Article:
Per the NCAA rules book for women’s and men’s volleyball, the libero is strictly a back-row player and can only be replaced by the same player it replaces. Also, a coach can only designate one ...
Updated August 27, 2018. A libero is a defensive specialist position in indoor volleyball. The position was added to the game of indoor volleyball in 1999 along with a set of special rules for play in order to foster more digs and rallies and to make the game more exciting overall.
What is a libero? It’s probably one of the most common questions in volleyball, and the simple answer is ‘a back-row specialist’. Liberos were first introduced into the sport in 1998 as a way to promote longer rallies and create more defensive opportunities. Since then, it has developed into one of the most skill-speci
1. The libero is a defensive specialist who cannot block or attack the ball when it is above the height of the net. The libero must wear a contrasting jersey from their teammates in order to be able to separate them from the group. When it comes to substituting, the libero can replace any back-row player when the ball is not in play without notifying the official.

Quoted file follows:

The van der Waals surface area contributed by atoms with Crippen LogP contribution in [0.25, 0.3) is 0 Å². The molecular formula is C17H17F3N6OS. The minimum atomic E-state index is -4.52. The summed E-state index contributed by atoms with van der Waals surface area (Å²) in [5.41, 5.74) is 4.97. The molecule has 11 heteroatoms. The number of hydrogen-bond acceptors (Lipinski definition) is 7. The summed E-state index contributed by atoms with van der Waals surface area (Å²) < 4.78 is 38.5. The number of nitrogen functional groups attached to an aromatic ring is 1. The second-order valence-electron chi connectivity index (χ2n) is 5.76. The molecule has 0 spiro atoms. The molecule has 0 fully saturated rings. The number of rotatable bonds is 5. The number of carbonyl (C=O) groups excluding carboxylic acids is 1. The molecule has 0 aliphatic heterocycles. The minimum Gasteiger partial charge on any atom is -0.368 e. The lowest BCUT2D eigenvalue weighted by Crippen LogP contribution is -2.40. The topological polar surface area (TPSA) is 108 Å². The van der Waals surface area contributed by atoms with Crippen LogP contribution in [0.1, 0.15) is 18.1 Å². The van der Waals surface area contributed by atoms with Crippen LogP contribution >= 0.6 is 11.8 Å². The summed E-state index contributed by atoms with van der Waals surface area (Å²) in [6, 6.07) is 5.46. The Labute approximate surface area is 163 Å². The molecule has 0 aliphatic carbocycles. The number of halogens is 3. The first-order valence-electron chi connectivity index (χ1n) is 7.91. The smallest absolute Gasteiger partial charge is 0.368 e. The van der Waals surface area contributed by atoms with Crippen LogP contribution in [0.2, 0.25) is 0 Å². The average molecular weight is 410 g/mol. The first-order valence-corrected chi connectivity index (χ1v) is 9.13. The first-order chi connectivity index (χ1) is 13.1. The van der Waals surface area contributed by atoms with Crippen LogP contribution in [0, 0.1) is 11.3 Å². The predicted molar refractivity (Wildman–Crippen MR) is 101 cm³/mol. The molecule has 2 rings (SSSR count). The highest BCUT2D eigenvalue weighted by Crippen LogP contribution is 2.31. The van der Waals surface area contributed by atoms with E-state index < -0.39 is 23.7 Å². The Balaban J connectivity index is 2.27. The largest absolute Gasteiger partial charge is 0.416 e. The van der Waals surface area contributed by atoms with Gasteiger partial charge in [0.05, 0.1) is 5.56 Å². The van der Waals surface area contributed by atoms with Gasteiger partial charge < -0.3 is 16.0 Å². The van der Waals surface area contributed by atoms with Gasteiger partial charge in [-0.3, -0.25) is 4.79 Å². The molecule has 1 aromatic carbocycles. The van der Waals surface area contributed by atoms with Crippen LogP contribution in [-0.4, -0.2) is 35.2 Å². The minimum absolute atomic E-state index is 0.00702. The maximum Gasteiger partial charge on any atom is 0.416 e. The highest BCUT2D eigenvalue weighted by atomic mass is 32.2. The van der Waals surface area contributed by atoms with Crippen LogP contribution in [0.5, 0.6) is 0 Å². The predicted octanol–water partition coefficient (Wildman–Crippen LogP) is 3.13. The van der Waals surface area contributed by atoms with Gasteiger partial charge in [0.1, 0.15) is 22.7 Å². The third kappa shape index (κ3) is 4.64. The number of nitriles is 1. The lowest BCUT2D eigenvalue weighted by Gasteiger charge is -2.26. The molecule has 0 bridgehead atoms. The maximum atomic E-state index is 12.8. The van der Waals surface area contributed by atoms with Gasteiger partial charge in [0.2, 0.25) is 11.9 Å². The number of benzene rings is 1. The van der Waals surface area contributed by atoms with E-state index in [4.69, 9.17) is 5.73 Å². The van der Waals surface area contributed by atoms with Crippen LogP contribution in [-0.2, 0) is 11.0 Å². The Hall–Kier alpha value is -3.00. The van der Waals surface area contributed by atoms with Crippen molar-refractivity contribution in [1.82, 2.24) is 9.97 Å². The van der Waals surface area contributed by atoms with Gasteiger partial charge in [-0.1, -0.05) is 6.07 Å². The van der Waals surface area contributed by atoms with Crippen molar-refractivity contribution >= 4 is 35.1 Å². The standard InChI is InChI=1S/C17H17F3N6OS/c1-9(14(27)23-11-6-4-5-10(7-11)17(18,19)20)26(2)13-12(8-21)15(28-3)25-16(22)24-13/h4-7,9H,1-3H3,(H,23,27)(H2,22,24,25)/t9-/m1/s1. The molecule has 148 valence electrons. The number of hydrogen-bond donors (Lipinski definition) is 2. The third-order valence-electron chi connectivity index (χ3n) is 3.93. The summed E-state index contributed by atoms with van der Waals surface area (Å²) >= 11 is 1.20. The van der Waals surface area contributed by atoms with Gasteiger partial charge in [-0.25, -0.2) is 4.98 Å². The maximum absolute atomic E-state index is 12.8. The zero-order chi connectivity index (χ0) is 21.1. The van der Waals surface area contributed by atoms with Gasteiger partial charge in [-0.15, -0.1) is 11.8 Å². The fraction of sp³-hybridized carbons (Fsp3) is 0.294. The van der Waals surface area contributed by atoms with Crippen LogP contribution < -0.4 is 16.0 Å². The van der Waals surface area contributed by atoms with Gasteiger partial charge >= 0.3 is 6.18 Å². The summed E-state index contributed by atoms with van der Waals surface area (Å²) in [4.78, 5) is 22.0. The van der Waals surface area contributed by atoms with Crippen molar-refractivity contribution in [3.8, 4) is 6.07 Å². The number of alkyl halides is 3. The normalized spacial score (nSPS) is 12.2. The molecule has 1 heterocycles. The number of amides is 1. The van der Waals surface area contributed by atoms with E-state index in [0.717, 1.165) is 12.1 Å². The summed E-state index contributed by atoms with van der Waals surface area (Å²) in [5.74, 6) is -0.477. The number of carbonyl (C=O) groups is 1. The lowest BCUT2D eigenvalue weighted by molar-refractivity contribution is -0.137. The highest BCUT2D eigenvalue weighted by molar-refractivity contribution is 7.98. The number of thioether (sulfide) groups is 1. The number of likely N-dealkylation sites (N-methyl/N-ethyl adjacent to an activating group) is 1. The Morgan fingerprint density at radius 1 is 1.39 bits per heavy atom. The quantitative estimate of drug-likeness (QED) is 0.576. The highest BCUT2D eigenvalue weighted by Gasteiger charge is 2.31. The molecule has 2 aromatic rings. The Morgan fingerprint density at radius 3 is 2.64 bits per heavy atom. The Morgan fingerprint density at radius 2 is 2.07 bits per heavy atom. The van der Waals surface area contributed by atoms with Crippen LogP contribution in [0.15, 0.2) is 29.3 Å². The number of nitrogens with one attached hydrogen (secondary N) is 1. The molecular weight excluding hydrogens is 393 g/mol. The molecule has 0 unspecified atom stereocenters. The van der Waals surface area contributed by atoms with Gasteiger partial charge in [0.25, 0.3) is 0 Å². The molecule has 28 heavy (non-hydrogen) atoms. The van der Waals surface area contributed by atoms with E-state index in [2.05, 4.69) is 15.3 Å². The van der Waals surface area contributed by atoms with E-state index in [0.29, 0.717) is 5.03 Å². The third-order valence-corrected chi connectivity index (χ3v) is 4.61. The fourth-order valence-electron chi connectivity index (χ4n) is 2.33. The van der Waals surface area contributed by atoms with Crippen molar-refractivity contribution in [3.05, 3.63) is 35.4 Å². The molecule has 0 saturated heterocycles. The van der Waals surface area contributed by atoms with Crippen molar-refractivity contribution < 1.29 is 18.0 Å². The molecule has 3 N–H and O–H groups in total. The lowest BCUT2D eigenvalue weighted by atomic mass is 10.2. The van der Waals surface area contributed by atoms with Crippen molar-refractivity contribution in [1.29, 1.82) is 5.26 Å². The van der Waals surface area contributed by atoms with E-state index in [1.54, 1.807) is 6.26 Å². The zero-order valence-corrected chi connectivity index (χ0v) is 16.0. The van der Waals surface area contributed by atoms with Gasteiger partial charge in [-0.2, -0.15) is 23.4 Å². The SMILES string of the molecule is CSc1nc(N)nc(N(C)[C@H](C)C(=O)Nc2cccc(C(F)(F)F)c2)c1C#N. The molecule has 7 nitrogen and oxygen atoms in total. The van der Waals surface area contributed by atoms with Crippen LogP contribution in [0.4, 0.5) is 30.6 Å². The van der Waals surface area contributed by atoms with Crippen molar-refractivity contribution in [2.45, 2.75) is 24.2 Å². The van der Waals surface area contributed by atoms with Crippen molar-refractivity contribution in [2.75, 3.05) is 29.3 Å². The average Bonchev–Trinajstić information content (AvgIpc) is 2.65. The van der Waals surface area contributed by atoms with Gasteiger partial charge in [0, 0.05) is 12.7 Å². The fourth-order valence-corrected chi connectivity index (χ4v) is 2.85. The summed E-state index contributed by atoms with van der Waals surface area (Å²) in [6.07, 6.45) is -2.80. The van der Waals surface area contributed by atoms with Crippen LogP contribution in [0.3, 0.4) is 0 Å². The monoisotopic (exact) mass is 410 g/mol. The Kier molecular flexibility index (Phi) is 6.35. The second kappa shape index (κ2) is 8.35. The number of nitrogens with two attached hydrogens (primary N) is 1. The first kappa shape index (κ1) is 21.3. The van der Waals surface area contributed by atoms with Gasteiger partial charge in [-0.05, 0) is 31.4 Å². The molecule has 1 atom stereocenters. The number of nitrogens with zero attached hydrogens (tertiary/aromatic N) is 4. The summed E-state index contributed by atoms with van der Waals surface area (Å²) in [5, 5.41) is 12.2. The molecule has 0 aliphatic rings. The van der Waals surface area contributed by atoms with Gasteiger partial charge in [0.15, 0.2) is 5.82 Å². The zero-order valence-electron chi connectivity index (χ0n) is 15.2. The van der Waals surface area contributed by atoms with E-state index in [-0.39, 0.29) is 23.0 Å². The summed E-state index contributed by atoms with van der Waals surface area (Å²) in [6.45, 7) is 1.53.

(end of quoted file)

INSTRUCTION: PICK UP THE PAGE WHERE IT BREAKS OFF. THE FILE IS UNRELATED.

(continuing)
A libero is a designated back row player. A team can have only one or two liberos listed on the lineup per match. A libero is typically the best passer on the team. The libero (s) wear a clearly contrasting color uniform from the rest of their team (to help the officials track this player).
Libero Volleyball Rules. Once a player is chosen as the libero, then they are the designated libero for the entire tournament, or match. The libero volleyball player plays through the back row, then when they get to zone four (4) they come out of the game to let their middle blockers play the front row.
In 1998 the libero player was introduced internationally, the term meaning free in Italian; the NCAA introduced the libero in 2002. The libero is a player specialized in defensive skills: they must...
A libero is a volleyball player who typically specializes in defense, only playing in the back row of the court. These athletes are not allowed to jump and spike a ball within the front row or block an oncoming attack, and their substitutions don't follow the same rules as the regular substitutions do.